Education Review December 2002

01 February 2012

To the Parents and Community of Katikati Free Kindergarten

These are the findings of the Education Review Office’s latest report on Katikati Free Kindergarten.

Katikati Free Kindergarten operates under the umbrella of the Tauranga Regional Free Kindergarten Association, which provides administrative and professional support. It is situated in an attractive and well-presented site, adjacent to an extensive park and playing fields. At the start of Term 4, 2011, after a period of extensive self review and community consultation, the kindergarten changed to daily six-hour sessions. The current roll is 38 children, who predominantly identify as New Zealander European. There is a small proportion of Indian, Cook Island Māori and Tongan children. The kindergarten and its community continue to benefit from the experienced leadership of the head teacher, and the long-serving team of teachers.

A feature of the kindergarten is the high-quality learning environment. It is thoughtfully planned to stimulate children’s appreciation of the natural world, and their shared responsibility to care for it. Outdoor play spaces include an adobe house, a variety of gardens, and areas for exploration and physical challenge.

The indoor and covered play areas are both highly functional and aesthetically pleasing. Children can move freely between areas of play, and have ready access to an appropriate range of high-quality resources, especially in music, construction, reading and creative play. The walls and ceiling include visually stimulating art and craft displays.

Children experience a high-quality programme that engages all their senses as they learn through play. Teachers work as a cohesive team as they plan to respond to children’s emerging interests and strengths. They prepare well-illustrated journals and records of learning to share with parents. Routines incorporate the effective use of music and non-verbal communication, and encourage self-management skills in children. Te reo me onā tikanga Māori is acknowledged and well modelled by teachers, and reflected in many aspects of the programme and operations. Children and their parents are well supported as they make the transition to school.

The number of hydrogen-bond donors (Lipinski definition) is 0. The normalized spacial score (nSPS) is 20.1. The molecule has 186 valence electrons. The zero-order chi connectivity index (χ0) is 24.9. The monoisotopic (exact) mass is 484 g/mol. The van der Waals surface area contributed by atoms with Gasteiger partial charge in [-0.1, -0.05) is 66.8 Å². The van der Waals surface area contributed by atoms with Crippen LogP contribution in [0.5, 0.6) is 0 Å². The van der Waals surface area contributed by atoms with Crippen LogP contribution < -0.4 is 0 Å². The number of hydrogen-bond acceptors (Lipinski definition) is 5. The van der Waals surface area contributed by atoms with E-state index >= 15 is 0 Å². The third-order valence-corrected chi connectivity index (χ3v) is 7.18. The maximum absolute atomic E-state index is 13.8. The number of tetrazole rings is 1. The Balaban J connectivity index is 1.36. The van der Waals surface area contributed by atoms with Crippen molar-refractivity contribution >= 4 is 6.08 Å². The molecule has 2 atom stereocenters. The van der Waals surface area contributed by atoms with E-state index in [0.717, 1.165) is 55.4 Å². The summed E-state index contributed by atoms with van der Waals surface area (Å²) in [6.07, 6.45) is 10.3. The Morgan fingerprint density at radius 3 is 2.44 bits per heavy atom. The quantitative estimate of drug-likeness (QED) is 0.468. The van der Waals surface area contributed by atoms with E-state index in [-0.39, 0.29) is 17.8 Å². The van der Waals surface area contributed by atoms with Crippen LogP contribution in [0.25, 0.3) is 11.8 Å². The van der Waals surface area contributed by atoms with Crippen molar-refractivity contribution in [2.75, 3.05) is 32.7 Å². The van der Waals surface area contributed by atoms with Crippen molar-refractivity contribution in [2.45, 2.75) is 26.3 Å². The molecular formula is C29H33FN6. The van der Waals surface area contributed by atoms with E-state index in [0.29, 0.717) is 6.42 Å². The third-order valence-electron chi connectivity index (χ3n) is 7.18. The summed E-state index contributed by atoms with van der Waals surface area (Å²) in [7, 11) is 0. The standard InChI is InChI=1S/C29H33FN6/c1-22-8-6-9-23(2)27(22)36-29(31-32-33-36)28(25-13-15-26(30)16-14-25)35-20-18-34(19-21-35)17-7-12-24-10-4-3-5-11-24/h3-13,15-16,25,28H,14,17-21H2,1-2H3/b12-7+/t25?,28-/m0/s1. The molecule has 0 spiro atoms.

Affirming and caring interactions between children and adults are another strength of the kindergarten. Each child’s whānau and culture is embraced and relationships are mutually respectful. Children learn through play in a safe and secure environment. Teachers set and model high expectations for children’s considerate behaviour. They listen to children, and engage them in sustained conversations, making skilful use of questions to extend their thinking and understanding.

Through effective self review teachers have identified their own priorities for continued improvement of the kindergarten. ERO agrees with these priorities, which are linked to education for sustainability, strengthening the role of parents as partners in their child’s learning, and managing the changes inherent in the longer day programmes.